About Us

Posted: Apr 6, 2010

Red Lodge Clearinghouse

Advancing citizen engagement in natural resources policy.

About Us

The newly redesigned Red Lodge Clearinghouse (RLCH) website makes participation in natural resources decision-making easier than ever before.

The RLCH website — originally founded in 2001 by renowned fashion designer and philanthropist, the late Liz Claiborne and her husband, Art Ortenberg — has served the needs of individuals and organizations engaged in collaborative natural resources management for nearly a decade. The Natural Resources Law Center (now the Getches-Wilkinson Center for Natural Resources, Energy and the Environment) took over the project in 2007 and, with continued funding from the Liz Claiborne Art Ortenberg Foundation, recently resolved to broaden the mission of the project to support a wider variety of problem-solving methods and to break down the barriers impeding citizen engagement.

All government agencies give the public an opportunity to comment on proposed rules and regulations and they are required to address those comments and consider them in the decision-making process. The public comment process is a backbone of our democracy, and one that is too often neglected. One look at the Federal Register reveals why; locating and deciphering opportunities for participation is a daunting task even for trained legal professionals.

By tracking critical western resource issues through public hearing and comment processes, linking to relevant news and opinions, providing thorough but concise primers on applicable laws, and offering users a simple form by which to submit comments electronically to respective decision-making bodies, RLCH is a one-stop shop for interested citizens to learn, discuss, and participate in environmental policy decisions effecting western communities.

The RLCH website is still home to one of the most extensive collections of collaboration resources on the web, which includes stories chronicling collaborative initiatives and the lessons learned, a collaboration handbook, funding information, and much more. However, the site is not just for collaborators anymore — it is full of additional tools that are useful for anyone who wants to learn more about how to have an impact on natural resources policy decisions.

History

The Red Lodge Clearinghouse arose from recommendations made at the Workshop on Collaborative Resource Management in the Interior West held at Red Lodge, Montana in October 2001.

The Red Lodge Workshop was convened by the Liz Claiborne Art Ortenberg Foundation to provide an interactive forum for collaborators — practitioners, policy-makers, elected officials, agency leaders and field staff, donors and conservationists — to better understand the realities of collaborative work in resource management where it happens, on the ground.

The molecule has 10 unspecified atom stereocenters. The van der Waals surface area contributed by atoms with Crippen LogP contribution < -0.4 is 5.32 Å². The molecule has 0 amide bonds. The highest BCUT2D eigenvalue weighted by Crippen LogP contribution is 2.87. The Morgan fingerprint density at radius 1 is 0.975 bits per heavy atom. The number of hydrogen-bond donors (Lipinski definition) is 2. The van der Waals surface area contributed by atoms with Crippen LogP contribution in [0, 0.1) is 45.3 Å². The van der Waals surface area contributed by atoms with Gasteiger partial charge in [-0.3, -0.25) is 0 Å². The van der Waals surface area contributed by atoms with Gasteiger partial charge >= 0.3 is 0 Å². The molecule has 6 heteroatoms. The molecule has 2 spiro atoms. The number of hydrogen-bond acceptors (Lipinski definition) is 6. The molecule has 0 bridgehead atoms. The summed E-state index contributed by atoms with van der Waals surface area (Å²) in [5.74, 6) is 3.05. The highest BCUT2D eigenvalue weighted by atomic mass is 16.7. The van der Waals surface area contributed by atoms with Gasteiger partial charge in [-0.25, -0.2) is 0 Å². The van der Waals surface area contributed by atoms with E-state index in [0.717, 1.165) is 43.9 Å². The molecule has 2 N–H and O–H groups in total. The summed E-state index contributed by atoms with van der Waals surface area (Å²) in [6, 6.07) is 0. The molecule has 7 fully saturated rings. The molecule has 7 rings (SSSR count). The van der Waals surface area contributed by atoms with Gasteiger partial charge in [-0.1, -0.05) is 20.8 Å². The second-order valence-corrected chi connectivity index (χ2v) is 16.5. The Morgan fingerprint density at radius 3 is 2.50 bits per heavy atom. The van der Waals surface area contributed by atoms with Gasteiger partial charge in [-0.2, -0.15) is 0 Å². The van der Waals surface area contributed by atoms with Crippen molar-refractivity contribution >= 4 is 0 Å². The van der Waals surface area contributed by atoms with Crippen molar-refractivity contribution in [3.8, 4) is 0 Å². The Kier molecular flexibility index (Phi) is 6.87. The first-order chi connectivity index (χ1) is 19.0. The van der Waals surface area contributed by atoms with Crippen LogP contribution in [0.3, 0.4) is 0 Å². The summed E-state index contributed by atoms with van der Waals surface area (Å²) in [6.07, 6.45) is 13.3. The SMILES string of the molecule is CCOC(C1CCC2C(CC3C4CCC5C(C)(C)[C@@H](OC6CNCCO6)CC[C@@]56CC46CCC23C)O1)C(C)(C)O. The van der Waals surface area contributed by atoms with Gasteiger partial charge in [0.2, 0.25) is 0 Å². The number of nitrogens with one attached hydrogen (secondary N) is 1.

The workshop was held with the twin objectives of developing clear and practical recommendations to elected representatives who legislate resource policy and to the agencies that implement that policy, and of clarifying for practitioners the necessary requirements for effective collaborative work. It was a further objective to encourage a new awareness and spirit of participation that will facilitate seeking solutions to competing resource claims that have created a no-win state of gridlock in the Interior West. The workshop participants approved a straightforward set of policy recommendations intended to position collaboration as the "preferred alternative" for resolving resource management issues involving multiple public and/or private sector stakeholders. The recommendations target three areas:

  • Increasing regulatory flexibility in implementation of environmental laws, such as the National Environmental Policy Act and the National Forests Management Act, with an emphasis on "end results" rather than procedural requirements
  • Exploring experimental programs and pilot projects as alternative approaches for meeting the requirements of existing environmental laws.
  • Building place-specific capacity for collaborative resource management.

The participants identified training and capacity building as a major need that could significantly improve the effectiveness of many collaborative resource management efforts. Examples were cited where collaboration arose only to founder or to face unnecessary difficulties, delays, and challenges because the process was poorly designed, the right people were not included, the relevant information was not accessible, or the necessary resources were not available.

Since then, through case studies, funding information, handbooks, news stories, and summaries of laws, the Red Lodge Clearinghouse has supported, connected and informed the partners of collaborative initiatives and others addressing natural resource challenges in their community.

The Red Lodge Clearinghouse is managed by the Getches-Wilkinson Center for Natural Resources, Energy and the Environment at the University of Colorado School of Law. 

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